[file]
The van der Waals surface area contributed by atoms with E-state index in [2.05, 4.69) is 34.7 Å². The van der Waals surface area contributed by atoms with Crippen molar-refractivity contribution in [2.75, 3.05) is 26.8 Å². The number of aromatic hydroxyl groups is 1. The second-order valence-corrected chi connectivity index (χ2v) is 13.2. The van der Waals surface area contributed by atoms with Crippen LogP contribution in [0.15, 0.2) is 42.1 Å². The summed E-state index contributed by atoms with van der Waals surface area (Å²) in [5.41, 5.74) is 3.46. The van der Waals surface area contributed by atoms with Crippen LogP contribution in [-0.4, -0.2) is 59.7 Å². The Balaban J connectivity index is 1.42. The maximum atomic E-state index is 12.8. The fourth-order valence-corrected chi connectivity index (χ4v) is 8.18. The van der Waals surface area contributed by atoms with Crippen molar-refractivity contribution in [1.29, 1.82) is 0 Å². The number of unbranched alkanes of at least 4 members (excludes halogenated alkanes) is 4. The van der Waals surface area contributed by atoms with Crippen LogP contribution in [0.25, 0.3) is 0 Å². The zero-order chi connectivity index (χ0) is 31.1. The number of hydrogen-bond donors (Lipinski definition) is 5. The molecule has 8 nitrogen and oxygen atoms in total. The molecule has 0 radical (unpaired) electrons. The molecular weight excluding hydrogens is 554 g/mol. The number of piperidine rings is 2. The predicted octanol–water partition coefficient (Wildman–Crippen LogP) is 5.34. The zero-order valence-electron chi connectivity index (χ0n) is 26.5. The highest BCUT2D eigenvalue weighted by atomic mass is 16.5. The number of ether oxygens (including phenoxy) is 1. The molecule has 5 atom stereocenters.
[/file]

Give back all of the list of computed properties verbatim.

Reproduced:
The van der Waals surface area contributed by atoms with E-state index in [2.05, 4.69) is 34.7 Å². The van der Waals surface area contributed by atoms with Crippen molar-refractivity contribution in [2.75, 3.05) is 26.8 Å². The number of aromatic hydroxyl groups is 1. The second-order valence-corrected chi connectivity index (χ2v) is 13.2. The van der Waals surface area contributed by atoms with Crippen LogP contribution in [0.15, 0.2) is 42.1 Å². The summed E-state index contributed by atoms with van der Waals surface area (Å²) in [5.41, 5.74) is 3.46. The van der Waals surface area contributed by atoms with Crippen LogP contribution in [-0.4, -0.2) is 59.7 Å². The Balaban J connectivity index is 1.42. The maximum atomic E-state index is 12.8. The fourth-order valence-corrected chi connectivity index (χ4v) is 8.18. The van der Waals surface area contributed by atoms with Crippen molar-refractivity contribution in [1.29, 1.82) is 0 Å². The number of unbranched alkanes of at least 4 members (excludes halogenated alkanes) is 4. The van der Waals surface area contributed by atoms with Crippen LogP contribution in [0.25, 0.3) is 0 Å². The zero-order chi connectivity index (χ0) is 31.1. The number of hydrogen-bond donors (Lipinski definition) is 5. The molecule has 8 nitrogen and oxygen atoms in total. The molecule has 0 radical (unpaired) electrons. The molecular weight excluding hydrogens is 554 g/mol. The number of piperidine rings is 2. The predicted octanol–water partition coefficient (Wildman–Crippen LogP) is 5.34. The zero-order valence-electron chi connectivity index (χ0n) is 26.5. The highest BCUT2D eigenvalue weighted by atomic mass is 16.5. The number of ether oxygens (including phenoxy) is 1. The molecule has 5 atom stereocenters.